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ENPI FLEG Program

 

The ENPI FLEG Program “Improving Forest Law Enforcement and Governance in the European Neighbourhood Policy East Countries and Russia” supports governments, civil society, and the private sector in participating countries in the development of sound and sustainable forest management practices, including reducing the incidence of illegal forestry activities. Participating countries include Armenia, Azerbaijan, Belarus, Georgia, Moldova, Russia and Ukraine. This program is funded by the European Union with a contribution from the Austrian Development Cooperation. 

A significant proportion of the world’s timber is harvested, transported, processed and traded in violation of the national and international laws. This has serious environmental, social and economic consequences.

Poor governance of forest resources combines with weak rule of law to undermine sustainable economic growth, societal equity, and environmental conservation. The effects of unsustainable forest management and illegal forest activities include: significant loss of revenue to governments, the private sector and rural communities (especially forest-dependent communities); degradation of the environment and forest ecosystems; loss of biodiversity; and the loss of carbon stocks, further exacerbating climate change.

The World Bank estimates the global annual market losses from illegal cutting of forests at more than 10 billion USD - more than eight times the total of Official Developmental Assistance (ODA) for sustainable forest management.

Illegal exploitation of forest resources (often driven by organized crime), affects various sectors of society. The underlying causes of illegal logging are complex and often extend beyond the forest sector. Drivers frequently cited include: rural poverty and subsistence-level living; demand for fuel for heating and cooking; lack of stakeholder participation in management and low levels of public awareness;  corruption and a general failure of governance and; unclear, controversial or simply nonexistent policies and legislation; poor implementation of existing laws;  unclear or unfair ownership or tenure of forest resources;  weak institutional structures; and inability to monitor and enforce the regulations applicable to the use and conservation of forest resources. All these issues are difficult to address and require time and investment to bring about significant and lasting change.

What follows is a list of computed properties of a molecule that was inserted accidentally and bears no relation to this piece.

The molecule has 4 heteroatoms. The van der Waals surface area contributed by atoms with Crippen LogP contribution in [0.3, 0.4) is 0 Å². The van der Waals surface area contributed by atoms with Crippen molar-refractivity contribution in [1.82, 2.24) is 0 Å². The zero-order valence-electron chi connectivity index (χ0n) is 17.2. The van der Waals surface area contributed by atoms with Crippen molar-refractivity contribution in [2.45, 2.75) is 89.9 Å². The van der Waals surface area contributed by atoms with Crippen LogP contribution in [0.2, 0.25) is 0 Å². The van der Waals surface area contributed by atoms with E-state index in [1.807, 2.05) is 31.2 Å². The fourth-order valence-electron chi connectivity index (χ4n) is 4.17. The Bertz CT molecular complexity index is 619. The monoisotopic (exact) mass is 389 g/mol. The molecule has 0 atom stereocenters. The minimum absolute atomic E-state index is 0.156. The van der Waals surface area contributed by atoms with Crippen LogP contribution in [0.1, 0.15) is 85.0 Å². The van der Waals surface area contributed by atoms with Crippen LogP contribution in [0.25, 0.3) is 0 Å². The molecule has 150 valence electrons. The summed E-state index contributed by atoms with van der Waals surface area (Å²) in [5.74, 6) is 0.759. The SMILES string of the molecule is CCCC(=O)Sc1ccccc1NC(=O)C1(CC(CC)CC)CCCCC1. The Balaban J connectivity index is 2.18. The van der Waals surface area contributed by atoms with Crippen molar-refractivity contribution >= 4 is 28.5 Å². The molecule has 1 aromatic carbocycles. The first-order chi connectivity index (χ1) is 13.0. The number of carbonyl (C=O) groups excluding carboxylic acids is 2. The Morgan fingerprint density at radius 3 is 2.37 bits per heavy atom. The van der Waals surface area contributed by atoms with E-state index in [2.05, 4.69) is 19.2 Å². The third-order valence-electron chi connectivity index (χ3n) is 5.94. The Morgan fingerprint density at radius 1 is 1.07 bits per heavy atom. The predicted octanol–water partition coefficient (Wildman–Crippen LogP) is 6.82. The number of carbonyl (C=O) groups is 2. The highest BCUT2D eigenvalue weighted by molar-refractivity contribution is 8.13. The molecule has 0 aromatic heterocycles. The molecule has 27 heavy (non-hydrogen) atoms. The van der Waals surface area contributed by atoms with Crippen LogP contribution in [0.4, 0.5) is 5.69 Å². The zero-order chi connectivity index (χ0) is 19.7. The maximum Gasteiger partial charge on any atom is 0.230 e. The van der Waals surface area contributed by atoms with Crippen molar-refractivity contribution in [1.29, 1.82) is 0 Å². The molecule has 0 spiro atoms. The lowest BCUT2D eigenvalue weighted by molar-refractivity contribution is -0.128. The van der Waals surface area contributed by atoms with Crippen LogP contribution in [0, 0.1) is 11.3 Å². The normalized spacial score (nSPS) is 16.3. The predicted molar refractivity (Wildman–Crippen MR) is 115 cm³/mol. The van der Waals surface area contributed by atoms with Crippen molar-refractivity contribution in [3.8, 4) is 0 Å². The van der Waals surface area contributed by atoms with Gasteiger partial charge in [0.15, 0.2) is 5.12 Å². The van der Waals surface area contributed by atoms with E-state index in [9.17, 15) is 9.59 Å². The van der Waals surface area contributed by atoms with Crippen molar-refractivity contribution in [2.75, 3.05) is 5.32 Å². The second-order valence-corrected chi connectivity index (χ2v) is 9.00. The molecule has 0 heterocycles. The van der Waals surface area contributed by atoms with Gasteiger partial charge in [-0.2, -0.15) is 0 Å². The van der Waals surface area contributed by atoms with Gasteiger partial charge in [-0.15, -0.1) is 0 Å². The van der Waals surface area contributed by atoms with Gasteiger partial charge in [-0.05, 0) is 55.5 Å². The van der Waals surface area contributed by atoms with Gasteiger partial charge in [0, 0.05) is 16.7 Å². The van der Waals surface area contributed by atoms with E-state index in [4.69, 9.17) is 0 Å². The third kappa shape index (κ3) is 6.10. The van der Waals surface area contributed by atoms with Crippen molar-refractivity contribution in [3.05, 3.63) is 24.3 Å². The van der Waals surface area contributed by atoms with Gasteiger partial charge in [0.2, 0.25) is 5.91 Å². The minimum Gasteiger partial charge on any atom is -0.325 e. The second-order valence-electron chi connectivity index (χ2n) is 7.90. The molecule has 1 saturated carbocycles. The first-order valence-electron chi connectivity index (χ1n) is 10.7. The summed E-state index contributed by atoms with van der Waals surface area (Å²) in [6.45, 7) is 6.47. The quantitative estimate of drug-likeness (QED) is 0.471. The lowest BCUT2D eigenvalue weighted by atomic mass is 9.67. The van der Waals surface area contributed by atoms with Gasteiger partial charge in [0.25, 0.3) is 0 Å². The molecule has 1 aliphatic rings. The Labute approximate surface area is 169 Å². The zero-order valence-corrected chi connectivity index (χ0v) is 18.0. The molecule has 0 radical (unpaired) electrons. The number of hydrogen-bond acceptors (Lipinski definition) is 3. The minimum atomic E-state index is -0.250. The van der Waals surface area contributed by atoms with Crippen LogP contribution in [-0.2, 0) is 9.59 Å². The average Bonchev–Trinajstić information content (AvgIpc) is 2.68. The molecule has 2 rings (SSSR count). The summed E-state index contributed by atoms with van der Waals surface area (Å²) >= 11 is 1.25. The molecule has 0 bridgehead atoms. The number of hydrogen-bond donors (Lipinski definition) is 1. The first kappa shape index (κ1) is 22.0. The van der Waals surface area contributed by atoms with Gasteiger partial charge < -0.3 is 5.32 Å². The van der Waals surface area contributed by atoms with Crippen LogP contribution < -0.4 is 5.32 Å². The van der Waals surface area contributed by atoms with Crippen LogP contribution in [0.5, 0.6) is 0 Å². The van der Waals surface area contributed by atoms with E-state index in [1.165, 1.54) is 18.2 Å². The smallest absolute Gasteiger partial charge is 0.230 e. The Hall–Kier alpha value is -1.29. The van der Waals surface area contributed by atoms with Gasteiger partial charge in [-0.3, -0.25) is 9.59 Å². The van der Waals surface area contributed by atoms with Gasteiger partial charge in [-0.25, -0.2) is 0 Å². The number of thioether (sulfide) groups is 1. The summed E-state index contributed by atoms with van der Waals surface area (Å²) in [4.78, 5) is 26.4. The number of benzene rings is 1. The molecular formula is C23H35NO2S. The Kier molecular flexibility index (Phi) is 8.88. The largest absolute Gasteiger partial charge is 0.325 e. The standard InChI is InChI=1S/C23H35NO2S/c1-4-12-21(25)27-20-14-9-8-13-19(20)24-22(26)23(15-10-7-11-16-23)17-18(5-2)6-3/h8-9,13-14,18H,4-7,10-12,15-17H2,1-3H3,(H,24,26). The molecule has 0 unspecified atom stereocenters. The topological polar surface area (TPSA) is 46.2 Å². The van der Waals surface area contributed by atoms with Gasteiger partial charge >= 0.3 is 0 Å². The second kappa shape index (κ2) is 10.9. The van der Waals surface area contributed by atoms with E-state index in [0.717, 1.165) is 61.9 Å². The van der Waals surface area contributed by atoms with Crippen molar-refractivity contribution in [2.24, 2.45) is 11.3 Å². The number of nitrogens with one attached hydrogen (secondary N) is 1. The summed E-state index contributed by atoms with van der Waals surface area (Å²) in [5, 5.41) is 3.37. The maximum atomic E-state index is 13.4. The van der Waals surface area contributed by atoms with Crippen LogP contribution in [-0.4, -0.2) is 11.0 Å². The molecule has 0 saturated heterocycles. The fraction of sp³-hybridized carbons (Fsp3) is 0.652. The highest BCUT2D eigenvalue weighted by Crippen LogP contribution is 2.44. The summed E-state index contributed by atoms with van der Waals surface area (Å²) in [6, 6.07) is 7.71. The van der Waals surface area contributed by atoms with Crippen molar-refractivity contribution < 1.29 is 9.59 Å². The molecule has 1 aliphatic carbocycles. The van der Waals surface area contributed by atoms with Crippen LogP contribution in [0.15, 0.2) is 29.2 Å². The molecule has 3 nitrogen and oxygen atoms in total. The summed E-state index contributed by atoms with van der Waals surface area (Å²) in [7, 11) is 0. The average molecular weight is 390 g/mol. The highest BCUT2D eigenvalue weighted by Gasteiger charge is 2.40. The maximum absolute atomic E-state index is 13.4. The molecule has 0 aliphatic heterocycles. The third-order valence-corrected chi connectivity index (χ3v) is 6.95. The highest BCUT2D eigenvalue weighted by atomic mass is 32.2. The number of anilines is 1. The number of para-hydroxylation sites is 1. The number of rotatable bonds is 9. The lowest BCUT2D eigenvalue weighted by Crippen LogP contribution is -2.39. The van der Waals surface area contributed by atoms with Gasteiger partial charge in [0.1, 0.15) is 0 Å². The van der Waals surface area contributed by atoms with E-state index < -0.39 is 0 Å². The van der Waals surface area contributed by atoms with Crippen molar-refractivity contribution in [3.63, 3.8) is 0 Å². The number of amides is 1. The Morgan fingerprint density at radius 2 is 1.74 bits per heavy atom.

Activities that undermine long-term management and economic development can include illegal logging, timber theft and smuggling, trade of illegal wood, unauthorized forest conversion, unclear legislation, unclear tenure arrangements and lack of enforcement of forest regulations due to corruption.

What is FLEG?

The Forest Law Enforcement and Governance (FLEG) Program was created to combat the threats posed to forests by illegal logging, trade, poaching and corruption. The initiative is comprised of processes which address the complex and politically-sensitive issues related to illegal logging at national and regional levels, and is implemented in cooperation with the major stakeholders from governments, civil society and the private sector.